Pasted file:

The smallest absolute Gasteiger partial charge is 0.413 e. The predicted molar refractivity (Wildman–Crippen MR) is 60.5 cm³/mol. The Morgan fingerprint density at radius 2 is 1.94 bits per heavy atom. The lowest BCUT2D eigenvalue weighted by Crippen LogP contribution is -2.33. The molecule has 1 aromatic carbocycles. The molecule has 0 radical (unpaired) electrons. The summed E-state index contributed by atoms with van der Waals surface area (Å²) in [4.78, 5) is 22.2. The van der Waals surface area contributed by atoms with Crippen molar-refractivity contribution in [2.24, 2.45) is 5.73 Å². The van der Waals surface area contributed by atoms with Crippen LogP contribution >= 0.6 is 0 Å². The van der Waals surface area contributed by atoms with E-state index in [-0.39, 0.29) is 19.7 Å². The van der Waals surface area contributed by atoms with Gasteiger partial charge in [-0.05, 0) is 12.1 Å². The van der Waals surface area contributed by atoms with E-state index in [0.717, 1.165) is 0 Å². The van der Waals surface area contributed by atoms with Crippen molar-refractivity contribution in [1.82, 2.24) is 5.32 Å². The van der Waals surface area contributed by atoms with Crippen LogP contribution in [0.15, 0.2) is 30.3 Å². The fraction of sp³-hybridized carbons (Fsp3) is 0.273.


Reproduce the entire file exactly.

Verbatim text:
The smallest absolute Gasteiger partial charge is 0.413 e. The predicted molar refractivity (Wildman–Crippen MR) is 60.5 cm³/mol. The Morgan fingerprint density at radius 2 is 1.94 bits per heavy atom. The lowest BCUT2D eigenvalue weighted by Crippen LogP contribution is -2.33. The molecule has 1 aromatic carbocycles. The molecule has 0 radical (unpaired) electrons. The summed E-state index contributed by atoms with van der Waals surface area (Å²) in [4.78, 5) is 22.2. The van der Waals surface area contributed by atoms with Crippen molar-refractivity contribution in [2.24, 2.45) is 5.73 Å². The van der Waals surface area contributed by atoms with Crippen LogP contribution >= 0.6 is 0 Å². The van der Waals surface area contributed by atoms with E-state index in [-0.39, 0.29) is 19.7 Å². The van der Waals surface area contributed by atoms with Gasteiger partial charge in [-0.05, 0) is 12.1 Å². The van der Waals surface area contributed by atoms with E-state index in [0.717, 1.165) is 0 Å². The van der Waals surface area contributed by atoms with Crippen molar-refractivity contribution in [1.82, 2.24) is 5.32 Å². The van der Waals surface area contributed by atoms with Crippen LogP contribution in [0.15, 0.2) is 30.3 Å². The fraction of sp³-hybridized carbons (Fsp3) is 0.273.